As a clinical case manager at the Brandon School and Residential Treatment Center in Natick, Massachusetts, Boston College student Colin Droney routinely counseled young boys in crisis who would rather be anywhere but there.
Droney said the experience taught him how to roll with resistance and assert himself as a clinician—two skills that come in handy while he’s coaching his peers at BC to improve their health and wellness.
“I got much better at sitting in silence with clients and being more assertive,” said Droney, who is pursuing the BA/MSW dual degree program at BC. “I’ve traditionally been a little more passive, but I learned that if I need to be a little more assertive and I’m being passive, I’m doing a disservice to the student or client sitting in front of me.”
Droney’s work as a wellness coach at the BC Center for Student Wellness has earned him a 2023 Ever to Excel Award from the Division of Student Affairs, which recognizes 17 members of the BC community every year for excellence in leadership and service at the University.
Droney, BA ’23, MSW ’24, received the Brian D.A. Hall Legacy Award, which goes to “the senior who demonstrated deep commitment to a student program or organization, and whose leadership advanced the mission of the organization and enhanced the quality of student life.”
As a wellness coach, Droney helps students develop strategies and personal goals to improve healthy behaviors. He puts their strengths, rather than their problems, at the center of the helping process, a technique that social workers use to enable clients to see themselves at their best.
Let’s say Droney is working with a student who is struggling to manage stress. He would ask the student to recall a time when stress wasn’t a problem, focusing on the behaviors and choices that led to tranquility, and then formulate a plan to recreate the conditions under which life was a little bit better.
“We ask them to think back to a time when they were satisfied with how they were managing their stress and call that the exception. And then we amplify the exception by asking questions that bring that memory back to the surface—‘Who were you seeing? What did your social relationships look like?’” Droney said. “Then we discuss that memory, extract the strengths that were working for them before, and see how we can reapply them to the present moment.”
Droney often works with students in recovery, connecting them to campus resources that support their journey to wellness. He also helps students develop more positive relationships with food and improve their time management, focusing on making space for self-care.
“I got much better at sitting in silence with clients and being more assertive. I’ve traditionally been a little more passive, but I learned that if I need to be a little more assertive and I’m being passive, I’m doing a disservice to the student or client sitting in front of me.”
Jeannine Kremer, the director of the Center for Student Wellness, described Droney as a “warm,” “open,” and “self-reflective student” with an innate ability to “make instant connections with others.”
“Colin exemplifies the Ignatian spirit of men and women for others each and every day,” Kremer, who graduated from BCSSW’s master’s program in 1995, wrote in a letter nominating Droney for the Legacy Award. “He continues to make meaningful connections and be vulnerable with others to allow them the space to be real and talk about real things like mental health and relationships.”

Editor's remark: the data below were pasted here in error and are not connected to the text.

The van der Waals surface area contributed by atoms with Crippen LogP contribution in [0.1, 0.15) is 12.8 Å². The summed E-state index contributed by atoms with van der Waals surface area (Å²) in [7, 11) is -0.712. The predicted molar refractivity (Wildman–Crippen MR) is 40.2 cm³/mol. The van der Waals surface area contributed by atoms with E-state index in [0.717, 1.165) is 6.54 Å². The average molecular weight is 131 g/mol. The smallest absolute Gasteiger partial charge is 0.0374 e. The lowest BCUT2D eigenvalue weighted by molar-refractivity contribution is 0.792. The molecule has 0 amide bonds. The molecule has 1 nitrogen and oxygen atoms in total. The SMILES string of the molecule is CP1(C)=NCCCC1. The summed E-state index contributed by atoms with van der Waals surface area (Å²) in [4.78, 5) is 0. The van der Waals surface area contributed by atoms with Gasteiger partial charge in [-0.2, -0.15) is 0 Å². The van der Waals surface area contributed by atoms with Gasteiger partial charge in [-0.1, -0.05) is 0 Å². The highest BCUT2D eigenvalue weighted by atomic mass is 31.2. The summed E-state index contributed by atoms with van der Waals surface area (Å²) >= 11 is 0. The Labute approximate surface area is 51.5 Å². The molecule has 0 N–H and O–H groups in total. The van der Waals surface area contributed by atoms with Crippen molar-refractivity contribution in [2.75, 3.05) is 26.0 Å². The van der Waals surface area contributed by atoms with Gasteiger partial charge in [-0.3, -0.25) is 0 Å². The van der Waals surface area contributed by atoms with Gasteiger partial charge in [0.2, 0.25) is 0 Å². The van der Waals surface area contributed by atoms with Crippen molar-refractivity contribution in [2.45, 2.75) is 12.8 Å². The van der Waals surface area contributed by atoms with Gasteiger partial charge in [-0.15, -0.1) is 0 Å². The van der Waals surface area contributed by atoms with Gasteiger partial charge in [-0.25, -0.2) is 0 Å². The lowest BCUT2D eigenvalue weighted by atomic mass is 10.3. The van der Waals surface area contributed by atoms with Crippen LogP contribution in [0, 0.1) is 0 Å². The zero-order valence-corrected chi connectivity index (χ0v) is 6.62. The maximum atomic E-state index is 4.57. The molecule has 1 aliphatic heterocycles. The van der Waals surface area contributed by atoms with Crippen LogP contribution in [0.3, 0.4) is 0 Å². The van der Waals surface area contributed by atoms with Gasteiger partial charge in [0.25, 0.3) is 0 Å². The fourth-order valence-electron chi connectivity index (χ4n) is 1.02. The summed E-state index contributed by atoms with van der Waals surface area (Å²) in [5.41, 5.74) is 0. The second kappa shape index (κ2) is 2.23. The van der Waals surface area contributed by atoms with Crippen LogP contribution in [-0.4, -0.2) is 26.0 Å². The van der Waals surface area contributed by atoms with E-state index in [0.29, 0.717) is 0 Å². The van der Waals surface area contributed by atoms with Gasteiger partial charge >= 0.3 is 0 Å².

Droney credited Kremer with helping him choose to get a master’s in social work. He said he made a plan in high school to become a licensed mental health counselor, with the career goal of providing individual therapy. But then he enrolled in the psychology program at BC in 2018, met Kremer in 2020, and learned how an MSW could give him the skills to expand his ability to help people.
“She told me that I could do everything that I wanted to do with a degree in social work, but I could also do more than that if I ever wanted to change it up,” recalled Droney, now a clinical student on the mental health track. “I could go work with communities or organizations instead of doing individual therapy. So it seemed like a better option for me just because I could do more.”
Droney routinely applies what he has learned in his social work courses to his job as a wellness coach, which he started nearly three years ago. He said Human Behavior and the Social Environment expanded his understanding of the strength-based perspective, teaching him that the approach informs all his casework and “lurks behind every social work intervention.” Part-time faculty member Amanda Connolly Benitez introduced him to a simple phrase that has profoundly impacted his ability to connect with students: “Tell me more.”
“I can use that whenever somebody says something and I need a little more information,” Droney said. “I’ll be like, ‘Oh, tell me more.’ It shows curiosity. I’m also continuing to build rapport.”
Droney encouraged new students to join clubs and find mentors, fitting advice for a campus leader who sees the value in building rapport with his peers and colleagues. He acknowledged that he was surprised to win the Legacy Award and said he would not have received the honor without the support of his mentor, Kremer, who has made him feel like an integral part of the Center for Student Wellness.
“Being a part of that community has enabled me to help other students, try to get out of myself a little bit, and contribute to the betterment of BC overall,” he said. “If I didn’t have such a warm relationship with her, then I don’t think I would have been as motivated to give my all to this community and the people in it.”